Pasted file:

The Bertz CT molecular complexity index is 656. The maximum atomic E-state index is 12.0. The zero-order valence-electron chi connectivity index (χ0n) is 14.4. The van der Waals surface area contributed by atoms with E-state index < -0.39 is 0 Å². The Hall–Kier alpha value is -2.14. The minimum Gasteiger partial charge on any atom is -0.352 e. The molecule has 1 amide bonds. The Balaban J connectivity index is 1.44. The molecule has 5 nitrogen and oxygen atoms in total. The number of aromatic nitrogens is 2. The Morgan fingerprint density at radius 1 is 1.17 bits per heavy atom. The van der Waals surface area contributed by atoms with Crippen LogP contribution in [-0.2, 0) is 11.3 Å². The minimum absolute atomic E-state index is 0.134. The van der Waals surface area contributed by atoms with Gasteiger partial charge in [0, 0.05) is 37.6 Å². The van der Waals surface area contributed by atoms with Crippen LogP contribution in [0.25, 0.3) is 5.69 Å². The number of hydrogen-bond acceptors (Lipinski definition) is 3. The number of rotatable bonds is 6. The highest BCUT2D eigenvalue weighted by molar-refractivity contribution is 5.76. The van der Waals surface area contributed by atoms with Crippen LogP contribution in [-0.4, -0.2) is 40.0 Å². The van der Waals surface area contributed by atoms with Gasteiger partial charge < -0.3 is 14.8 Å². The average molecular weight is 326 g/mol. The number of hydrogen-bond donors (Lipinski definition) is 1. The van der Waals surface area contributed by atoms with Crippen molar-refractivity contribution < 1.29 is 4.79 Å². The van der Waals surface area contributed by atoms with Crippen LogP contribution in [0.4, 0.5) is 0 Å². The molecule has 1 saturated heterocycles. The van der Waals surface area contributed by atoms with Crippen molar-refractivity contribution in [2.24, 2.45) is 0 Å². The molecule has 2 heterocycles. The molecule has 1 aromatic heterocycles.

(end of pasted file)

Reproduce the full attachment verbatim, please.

The Bertz CT molecular complexity index is 656. The maximum atomic E-state index is 12.0. The zero-order valence-electron chi connectivity index (χ0n) is 14.4. The van der Waals surface area contributed by atoms with E-state index < -0.39 is 0 Å². The Hall–Kier alpha value is -2.14. The minimum Gasteiger partial charge on any atom is -0.352 e. The molecule has 1 amide bonds. The Balaban J connectivity index is 1.44. The molecule has 5 nitrogen and oxygen atoms in total. The number of aromatic nitrogens is 2. The Morgan fingerprint density at radius 1 is 1.17 bits per heavy atom. The van der Waals surface area contributed by atoms with Crippen LogP contribution in [-0.2, 0) is 11.3 Å². The minimum absolute atomic E-state index is 0.134. The van der Waals surface area contributed by atoms with Gasteiger partial charge in [0, 0.05) is 37.6 Å². The van der Waals surface area contributed by atoms with Crippen LogP contribution in [0.25, 0.3) is 5.69 Å². The number of hydrogen-bond acceptors (Lipinski definition) is 3. The number of rotatable bonds is 6. The highest BCUT2D eigenvalue weighted by molar-refractivity contribution is 5.76. The van der Waals surface area contributed by atoms with Crippen LogP contribution in [-0.4, -0.2) is 40.0 Å². The van der Waals surface area contributed by atoms with Gasteiger partial charge < -0.3 is 14.8 Å². The average molecular weight is 326 g/mol. The number of hydrogen-bond donors (Lipinski definition) is 1. The van der Waals surface area contributed by atoms with Crippen molar-refractivity contribution < 1.29 is 4.79 Å². The van der Waals surface area contributed by atoms with Crippen LogP contribution in [0.4, 0.5) is 0 Å². The molecule has 1 saturated heterocycles. The van der Waals surface area contributed by atoms with Crippen molar-refractivity contribution in [2.24, 2.45) is 0 Å². The molecule has 2 heterocycles. The molecule has 1 aromatic heterocycles.